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How I wrote a novel in 20 minutes a day (and you can, too!)

I just wrote “the end” today on my middle-grade science fiction novel. I wrote it over the course of forty days, with a short break in the middle to finish a novelette that was burning on me (so forty non-consecutive days.)

I’m somewhat astonished with this fact, as it didn’t feel hard. I’ve written four National Novel Writing Month (nanowrimo) novels, and they all felt hard. Hard to find the time, hard to catch up when I fell behind, hard to stay on top of, a race to the finish.

True, this one was shorter. It’s complete at 44k words. It’ll possibly grow to 50k words in edits, but that’s the absolute max and I’m comfortable with that length. As a middle-grade novel, it’s aimed at 3rd – 8th graders, kids aged 9 – 14. 44k = about 176 regular pages, which is a nice length. Of course since I’m indie publishing my work on ebook platforms these days, it’s however many pages show up on the ebook reader.

But I’m convinced there were some easy tricks in the way I’ve been writing this summer and I’m here to tell you that you, too can write a book in twenty minutes a day. Here are my tips/suggestions/lessons learned:


1. Increase your typing speed.  
By hook or by crook, you need to get to where your hands can somewhat keep up with your brain. This is important. This is an investment in your future. This is worth your time. Take typing tutor programs online, practice typing in things from the newspaper or favorite novels (it’s actually a great way to learn about writing, to type in another writer’s work and feel it play out under your own fingers.) Set aside 15 minutes a day every day to practice and you’ll find yourself writing speedily before long. Google typing tutors or typing test to find some options, like this site.

When I was 8 my family got our first personal computer, and my mom encouraged us all to learn to touch-type, teaching us about home keys, loading the typing tutor software (which because the computer was such a novelty was extremely motivating for us as it gave us more computer time!) I will forever be grateful to her for this encouragement, as I can now clock north of 80 wpm when I’m trying hard (and looking to perform well on a speed test) and can comfortably average 50 wpm when in that awesome “writing flow.”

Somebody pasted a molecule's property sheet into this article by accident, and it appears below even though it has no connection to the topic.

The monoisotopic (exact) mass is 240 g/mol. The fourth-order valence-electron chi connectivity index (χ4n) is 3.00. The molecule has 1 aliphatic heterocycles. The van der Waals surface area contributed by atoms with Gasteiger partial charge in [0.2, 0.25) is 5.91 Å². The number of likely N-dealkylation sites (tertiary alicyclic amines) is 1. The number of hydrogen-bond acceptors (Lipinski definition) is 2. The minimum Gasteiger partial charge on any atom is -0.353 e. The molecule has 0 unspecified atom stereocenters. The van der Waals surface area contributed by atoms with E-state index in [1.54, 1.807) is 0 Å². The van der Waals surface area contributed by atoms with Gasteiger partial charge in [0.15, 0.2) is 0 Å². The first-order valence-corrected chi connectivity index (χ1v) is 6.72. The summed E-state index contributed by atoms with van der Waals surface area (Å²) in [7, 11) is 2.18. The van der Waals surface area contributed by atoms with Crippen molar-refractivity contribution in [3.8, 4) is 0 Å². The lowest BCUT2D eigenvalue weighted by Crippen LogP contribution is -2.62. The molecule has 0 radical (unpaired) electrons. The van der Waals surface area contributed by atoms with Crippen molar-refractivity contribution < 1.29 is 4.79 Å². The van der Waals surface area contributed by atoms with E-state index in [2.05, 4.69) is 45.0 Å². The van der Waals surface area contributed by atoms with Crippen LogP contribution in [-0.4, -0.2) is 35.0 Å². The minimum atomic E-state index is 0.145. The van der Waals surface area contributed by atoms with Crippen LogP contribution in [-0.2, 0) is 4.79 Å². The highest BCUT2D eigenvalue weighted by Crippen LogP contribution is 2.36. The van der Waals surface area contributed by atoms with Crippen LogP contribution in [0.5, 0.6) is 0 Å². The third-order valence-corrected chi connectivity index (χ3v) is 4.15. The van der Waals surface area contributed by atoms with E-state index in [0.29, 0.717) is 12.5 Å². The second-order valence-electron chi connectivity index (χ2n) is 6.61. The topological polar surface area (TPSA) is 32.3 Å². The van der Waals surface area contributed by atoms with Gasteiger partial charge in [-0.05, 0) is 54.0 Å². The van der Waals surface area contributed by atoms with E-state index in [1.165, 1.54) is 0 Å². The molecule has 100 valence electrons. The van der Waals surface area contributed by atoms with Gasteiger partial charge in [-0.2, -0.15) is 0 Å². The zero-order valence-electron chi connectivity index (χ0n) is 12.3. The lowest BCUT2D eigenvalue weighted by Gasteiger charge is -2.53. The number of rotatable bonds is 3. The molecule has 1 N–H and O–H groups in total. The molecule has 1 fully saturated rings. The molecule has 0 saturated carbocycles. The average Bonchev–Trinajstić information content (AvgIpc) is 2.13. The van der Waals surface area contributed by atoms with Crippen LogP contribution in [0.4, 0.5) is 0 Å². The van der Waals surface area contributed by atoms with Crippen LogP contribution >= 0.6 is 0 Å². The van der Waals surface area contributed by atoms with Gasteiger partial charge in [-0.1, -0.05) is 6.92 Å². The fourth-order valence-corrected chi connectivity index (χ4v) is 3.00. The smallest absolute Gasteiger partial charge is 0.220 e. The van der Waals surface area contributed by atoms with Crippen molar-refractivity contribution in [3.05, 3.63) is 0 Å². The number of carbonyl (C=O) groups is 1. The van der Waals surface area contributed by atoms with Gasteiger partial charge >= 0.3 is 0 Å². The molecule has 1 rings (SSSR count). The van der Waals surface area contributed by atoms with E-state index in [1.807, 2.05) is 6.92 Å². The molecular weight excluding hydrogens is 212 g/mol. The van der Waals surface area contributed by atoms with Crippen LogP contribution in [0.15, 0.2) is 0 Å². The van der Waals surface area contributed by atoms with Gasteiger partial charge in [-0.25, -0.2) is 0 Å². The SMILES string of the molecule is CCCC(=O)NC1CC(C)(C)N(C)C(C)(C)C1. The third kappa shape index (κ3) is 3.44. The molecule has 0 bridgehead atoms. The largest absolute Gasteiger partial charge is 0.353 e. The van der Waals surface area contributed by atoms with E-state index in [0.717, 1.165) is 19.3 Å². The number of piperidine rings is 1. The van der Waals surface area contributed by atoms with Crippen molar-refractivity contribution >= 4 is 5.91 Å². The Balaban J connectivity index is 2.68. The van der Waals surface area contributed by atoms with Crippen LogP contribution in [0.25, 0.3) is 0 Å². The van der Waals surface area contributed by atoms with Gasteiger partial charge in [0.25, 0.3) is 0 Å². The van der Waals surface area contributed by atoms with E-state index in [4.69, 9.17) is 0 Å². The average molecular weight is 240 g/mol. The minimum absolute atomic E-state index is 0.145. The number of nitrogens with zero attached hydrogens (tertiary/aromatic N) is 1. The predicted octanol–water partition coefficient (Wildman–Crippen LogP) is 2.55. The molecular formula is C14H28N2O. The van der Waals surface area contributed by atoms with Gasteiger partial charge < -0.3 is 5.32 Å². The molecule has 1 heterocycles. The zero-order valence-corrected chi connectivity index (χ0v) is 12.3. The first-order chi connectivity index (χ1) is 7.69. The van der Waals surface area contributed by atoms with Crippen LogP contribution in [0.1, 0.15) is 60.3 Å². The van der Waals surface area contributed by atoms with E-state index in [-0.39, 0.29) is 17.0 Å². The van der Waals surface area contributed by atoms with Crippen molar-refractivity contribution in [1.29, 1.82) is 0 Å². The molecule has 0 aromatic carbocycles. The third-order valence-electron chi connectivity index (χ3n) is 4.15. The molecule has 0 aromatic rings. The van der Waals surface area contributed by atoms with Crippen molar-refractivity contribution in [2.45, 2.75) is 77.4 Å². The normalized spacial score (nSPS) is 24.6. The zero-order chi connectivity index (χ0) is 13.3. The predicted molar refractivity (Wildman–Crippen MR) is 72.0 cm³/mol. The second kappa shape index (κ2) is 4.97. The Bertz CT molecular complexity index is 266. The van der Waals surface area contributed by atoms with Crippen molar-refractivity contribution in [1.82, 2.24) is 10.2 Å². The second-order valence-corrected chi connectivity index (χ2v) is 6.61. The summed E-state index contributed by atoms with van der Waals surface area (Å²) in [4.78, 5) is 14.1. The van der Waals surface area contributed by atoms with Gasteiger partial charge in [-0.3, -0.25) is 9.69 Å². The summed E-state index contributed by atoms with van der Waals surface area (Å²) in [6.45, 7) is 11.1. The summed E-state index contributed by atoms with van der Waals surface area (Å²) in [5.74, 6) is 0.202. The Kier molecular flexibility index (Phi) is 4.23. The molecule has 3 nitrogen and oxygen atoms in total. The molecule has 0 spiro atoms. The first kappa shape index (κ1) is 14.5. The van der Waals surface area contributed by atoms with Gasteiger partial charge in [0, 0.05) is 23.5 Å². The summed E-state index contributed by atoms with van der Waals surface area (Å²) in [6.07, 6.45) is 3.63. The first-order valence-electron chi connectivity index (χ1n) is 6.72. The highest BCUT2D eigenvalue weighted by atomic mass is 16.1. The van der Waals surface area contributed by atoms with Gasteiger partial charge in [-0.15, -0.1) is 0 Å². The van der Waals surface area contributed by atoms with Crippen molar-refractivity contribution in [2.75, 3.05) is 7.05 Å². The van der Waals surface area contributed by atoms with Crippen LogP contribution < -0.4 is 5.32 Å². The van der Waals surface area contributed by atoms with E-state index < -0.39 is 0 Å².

2. Know what you want to write…approximately.
If you’re an outliner, go ahead and invest the time in your outline ahead of time (otherwise the whole 20 mins a day will be busted.) I’m more of a seat-of-the-pants writer. I have a general idea of what I want to write, the main themes I want to play with, the first set of main characters, etc., but I don’t over plan. Over planning has never worked well for me.

3. Aim to end each writing session on a hook. 
Because of the kind of writing I was doing (middle grade) I could comfortably write about 1000 words/day, and that’s a comfortable chapter length (4-5 pages.) By the end of a writing session, I worked toward building to some kind of hook, conflict, or something else exciting, so as to entice the reader to turn the page to read the next chapter. This is one of those general lessons you’ll hear in writing all the time, but the big bonus it played out for with me was that it gave me something to fix/resolve/solve the next day in my next writing session! Can’t emphasize enough how important that was for me.

4. Set (and keep) daily goals.  
Some kind of daily goal helped me tremendously. In my case, it was the use of the site 750words.com. I’ve talked about that site before, but the general premise is that you write 3 (250 words per) pages each day. “Morning pages” which turned out to be another of my tips (get your word count in early in the day, that way if you have more time for writing later in the day you’re just creating gravy!) Because the number was low, because I type fast, I knew I could manage 750 words a day, at my average clocking along 50 wpm rate, that’s fifteen minutes, sometimes less if I was really trucking. I might not have an hour a day to write right now, but I can spend fifteen minutes doing something that feeds my soul. (Arguments for giving more time to writing are put aside during kids-home-no-activities-scheduled-summers. They won’t be young forever.)

Look, I know writing is hard. The old adage “Just stare at your computer til your forehead bleeds” is true for most of us writers at some point or another in our writing journey. But what I have discovered in the course of this summer project is that sometimes what’s hard about writing are all the trappings I put in the way that make it hard. Not the actual writing, the writing part is easy (right? Because otherwise why on earth would we torture ourselves so?)

Come on, if you’re a tortured writer perhaps that’s because you either think you should be or want that for yourself. Me, I write because it’s a joyous experience when the words flow or I re-read something I wrote a different day and realize it’s not half bad. And as my bio says, I write for all the geeky young women out there because I have their stories to tell.

So no more complaining that I don’t have time to write. I wrote a freaking novel in forty days writing only about twenty minutes a day. I wrote a chapter at a time. I ended each writing session on a hook. I gave myself daily goals, and they were SMALL approachable goals. I had a vague idea of where I wanted to go. And I wrote.

Now it’s to you – can you write a novel in twenty minutes a day? If you’re writing other genres, other styles, you might need to write more days. If your typing speed is still growing, you might need to write thirty minutes to get the same output, forty perhaps. But can you do it? I did, and I’m astonished that I did. So now I think I might try to do it again and make sure it’s not a fluke!

Published inAdriftnovelwriting

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